The Iranian


email us

US Transcom
US Transcom

Sehaty Foreign Exchange

    News & views

Pipeline Flap May Clog Expansion in Caspian Sea
U.S. Still Insisting On Route to Skirt Iran and Russia

By James M. Dorsey
Special to the Wall Street Journal
August 11, 1999

BAKU, Azerbaijan -- The main international oil consortium operating offshore in the Caspian Sea is threatening to delay the expansion of its bellwether project in Azerbaijan, angered by an argument with the U.S., Turkey and Azerbaijan over proposed export pipeline routes for the oil that would be produced.

The Azerbaijan International Operating Co., an 11-member oil consortium led by BP Amoco Corp., wants to expand its small existing line to Georgia's Black Sea terminal at Supsa. That has set the U.S. and others scrambling to protect a bigger, longer and more expensive pipeline plan, which would send the oil to Ceyhan on Turkey's Mediterranean coast.

This route is designed to prevent Russia or Iran from gaining control of the flow of Caspian Sea oil to world markets. It also lessens the risk of increased tanker traffic posing environmental threats to Istanbul, Turkey, and the Turkish Straits.

AIOC President David Woodward said the dispute could result in the consortium delaying a decision due in September on a $3.1 billion expansion of its three Azerbaijani offshore oil fields in the Caspian Sea. The "Phase One" investment, delayed for a year by low oil prices, would boost production to 300,000 barrels from 100,000 barrels a day by 2003.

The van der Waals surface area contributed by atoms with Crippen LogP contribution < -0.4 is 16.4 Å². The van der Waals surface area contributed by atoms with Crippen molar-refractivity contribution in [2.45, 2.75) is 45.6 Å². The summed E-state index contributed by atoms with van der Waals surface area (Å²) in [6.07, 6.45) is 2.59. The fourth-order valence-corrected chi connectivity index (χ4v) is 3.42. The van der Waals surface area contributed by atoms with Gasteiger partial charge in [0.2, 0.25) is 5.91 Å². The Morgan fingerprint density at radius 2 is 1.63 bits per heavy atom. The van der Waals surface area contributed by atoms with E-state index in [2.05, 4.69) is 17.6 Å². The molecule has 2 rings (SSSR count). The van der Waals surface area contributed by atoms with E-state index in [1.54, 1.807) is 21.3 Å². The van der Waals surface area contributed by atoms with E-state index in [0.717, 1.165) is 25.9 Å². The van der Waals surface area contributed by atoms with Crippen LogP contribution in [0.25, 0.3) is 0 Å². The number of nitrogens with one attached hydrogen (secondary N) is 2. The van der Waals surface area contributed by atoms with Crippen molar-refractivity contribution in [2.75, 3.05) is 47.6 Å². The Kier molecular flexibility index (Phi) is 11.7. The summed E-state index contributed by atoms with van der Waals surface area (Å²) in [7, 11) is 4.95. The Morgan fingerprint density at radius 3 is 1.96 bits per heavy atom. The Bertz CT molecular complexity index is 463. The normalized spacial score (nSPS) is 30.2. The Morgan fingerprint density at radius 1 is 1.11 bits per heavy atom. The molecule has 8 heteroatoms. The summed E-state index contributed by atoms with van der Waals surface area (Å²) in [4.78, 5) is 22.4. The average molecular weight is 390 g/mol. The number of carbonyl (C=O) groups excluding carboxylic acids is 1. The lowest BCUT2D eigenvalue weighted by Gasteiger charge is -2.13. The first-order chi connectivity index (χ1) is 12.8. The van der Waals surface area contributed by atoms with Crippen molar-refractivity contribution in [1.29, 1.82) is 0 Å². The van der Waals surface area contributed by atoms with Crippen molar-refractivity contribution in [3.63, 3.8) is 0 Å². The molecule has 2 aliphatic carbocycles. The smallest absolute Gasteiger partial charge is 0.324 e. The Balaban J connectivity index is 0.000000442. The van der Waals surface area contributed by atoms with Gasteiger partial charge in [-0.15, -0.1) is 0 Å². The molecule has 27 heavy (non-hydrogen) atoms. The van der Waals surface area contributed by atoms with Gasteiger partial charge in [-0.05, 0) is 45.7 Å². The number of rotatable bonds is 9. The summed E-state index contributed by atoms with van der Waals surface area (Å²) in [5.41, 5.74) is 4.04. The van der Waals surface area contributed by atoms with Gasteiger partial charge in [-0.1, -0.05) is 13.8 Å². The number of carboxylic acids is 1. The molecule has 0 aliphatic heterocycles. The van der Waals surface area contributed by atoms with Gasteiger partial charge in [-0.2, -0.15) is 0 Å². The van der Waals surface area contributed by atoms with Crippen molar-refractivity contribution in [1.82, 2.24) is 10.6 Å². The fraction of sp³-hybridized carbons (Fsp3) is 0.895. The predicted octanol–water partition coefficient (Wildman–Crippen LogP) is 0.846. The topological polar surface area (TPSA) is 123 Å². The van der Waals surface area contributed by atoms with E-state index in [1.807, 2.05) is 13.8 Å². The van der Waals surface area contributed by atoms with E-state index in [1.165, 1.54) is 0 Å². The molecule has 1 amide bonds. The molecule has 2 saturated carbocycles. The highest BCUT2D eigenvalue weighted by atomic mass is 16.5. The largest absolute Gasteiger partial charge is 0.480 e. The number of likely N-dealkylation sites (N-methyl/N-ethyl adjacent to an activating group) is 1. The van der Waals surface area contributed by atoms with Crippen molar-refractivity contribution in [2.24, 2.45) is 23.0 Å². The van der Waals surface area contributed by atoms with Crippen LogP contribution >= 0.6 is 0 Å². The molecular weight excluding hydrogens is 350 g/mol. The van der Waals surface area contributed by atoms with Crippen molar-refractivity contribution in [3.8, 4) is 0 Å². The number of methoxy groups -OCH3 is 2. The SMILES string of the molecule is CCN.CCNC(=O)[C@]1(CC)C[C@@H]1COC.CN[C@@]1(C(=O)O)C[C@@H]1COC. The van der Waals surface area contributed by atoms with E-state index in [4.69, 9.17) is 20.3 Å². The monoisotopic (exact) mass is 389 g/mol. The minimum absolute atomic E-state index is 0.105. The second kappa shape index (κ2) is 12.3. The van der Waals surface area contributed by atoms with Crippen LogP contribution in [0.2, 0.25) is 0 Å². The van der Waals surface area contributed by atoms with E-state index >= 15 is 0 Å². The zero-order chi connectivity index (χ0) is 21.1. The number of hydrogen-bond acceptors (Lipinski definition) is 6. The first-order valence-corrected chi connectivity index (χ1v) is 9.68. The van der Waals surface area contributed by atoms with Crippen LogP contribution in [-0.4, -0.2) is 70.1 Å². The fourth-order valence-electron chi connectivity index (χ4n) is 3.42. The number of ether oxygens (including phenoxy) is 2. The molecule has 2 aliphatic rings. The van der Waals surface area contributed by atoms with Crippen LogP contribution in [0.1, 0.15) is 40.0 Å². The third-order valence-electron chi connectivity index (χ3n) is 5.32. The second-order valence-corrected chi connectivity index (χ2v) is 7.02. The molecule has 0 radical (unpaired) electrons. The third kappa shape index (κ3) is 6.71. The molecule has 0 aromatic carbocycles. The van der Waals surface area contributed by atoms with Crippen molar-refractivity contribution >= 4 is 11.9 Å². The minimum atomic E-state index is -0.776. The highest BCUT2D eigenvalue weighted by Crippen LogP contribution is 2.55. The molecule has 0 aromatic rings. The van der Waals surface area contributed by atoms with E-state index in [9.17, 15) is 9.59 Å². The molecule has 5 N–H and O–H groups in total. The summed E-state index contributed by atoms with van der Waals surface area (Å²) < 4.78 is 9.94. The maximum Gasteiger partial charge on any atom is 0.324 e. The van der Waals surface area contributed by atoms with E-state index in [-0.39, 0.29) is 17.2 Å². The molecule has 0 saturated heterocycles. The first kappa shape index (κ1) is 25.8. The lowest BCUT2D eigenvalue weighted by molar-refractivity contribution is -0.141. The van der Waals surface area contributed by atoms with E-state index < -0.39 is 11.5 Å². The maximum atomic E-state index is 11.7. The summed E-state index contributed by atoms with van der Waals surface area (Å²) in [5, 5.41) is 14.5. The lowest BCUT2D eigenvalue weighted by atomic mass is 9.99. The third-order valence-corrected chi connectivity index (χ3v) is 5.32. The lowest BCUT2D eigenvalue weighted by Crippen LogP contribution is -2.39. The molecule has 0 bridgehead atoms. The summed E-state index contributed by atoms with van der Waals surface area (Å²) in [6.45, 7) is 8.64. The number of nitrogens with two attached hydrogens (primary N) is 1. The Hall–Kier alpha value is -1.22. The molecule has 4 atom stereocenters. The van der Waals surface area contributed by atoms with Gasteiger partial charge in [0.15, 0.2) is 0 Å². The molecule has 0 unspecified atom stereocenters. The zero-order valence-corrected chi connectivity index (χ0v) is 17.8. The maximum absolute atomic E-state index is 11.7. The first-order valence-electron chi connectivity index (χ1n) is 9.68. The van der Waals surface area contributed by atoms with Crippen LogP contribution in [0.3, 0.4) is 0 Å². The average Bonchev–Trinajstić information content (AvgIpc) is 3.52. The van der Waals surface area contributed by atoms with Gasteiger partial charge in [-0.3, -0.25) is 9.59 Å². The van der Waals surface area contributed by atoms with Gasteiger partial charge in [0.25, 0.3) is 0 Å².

Mr. Woodward said the U.S.-favored pipeline won't be completed before 2003 at the earliest, and said an expanded BakuSupsa pipeline could serve as a first phase of a future Baku-Ceyhan pipeline.

"Expansion of Baku-Supsa would allow us to move ahead with Phase One development in the interest of Azerbaijan and our shareholders and satisfy various parties that believe that there should ultimately be a Baku-Ceyhan pipeline," he said.

John Wolf, the U.S. ambassador to the Caspian Basin, said expansion of the BakuSupsa pipeline could be discussed if it were to be part of a line from Baku to Ceyhan.

Transit country Georgia also backs this position, Mr. Woodward says. But the U.S. fears that any expansion of Baku-Supsa will undermine chances of building a new pipeline to Turkey, and crush hopes of making Turkey the major conduit for the export of Caspian Sea oil.

A U.S. official said, "We don't think that AIOC has explored options for producers on both sides of the Caspian . AIOC has been notably lackluster with others [around the Caspian ] prepared to develop a main export pipeline."

Some U.S. members of the AIOC are upset about having to pay the commercial cost of political priorities.

But the consortium doesn't present a united front. Azerbaijan and Turkey, whose state oil companies are part of the consortium, both favor the U.S. proposal for a pipeline to Ceyhan to pump AIOC and other Caspian oil.

The AIOC says the Ceyhan line would cost $3.7 billion, and that oil production in the Caspian region is too low to justify the one-million-barrel-a-day line.

A Turkish proposal to guarantee completion of the pipeline for $2.4 billion to $2.7 billion is being negotiated.


Copyright ©Abadan Publishing Co. All Rights Reserved. May not be duplicated or distributed in any form

 MIS Internet Services

Web Site Design by
Multimedia Internet Services, Inc

 GPG Internet server

Internet server by
Global Publishing Group.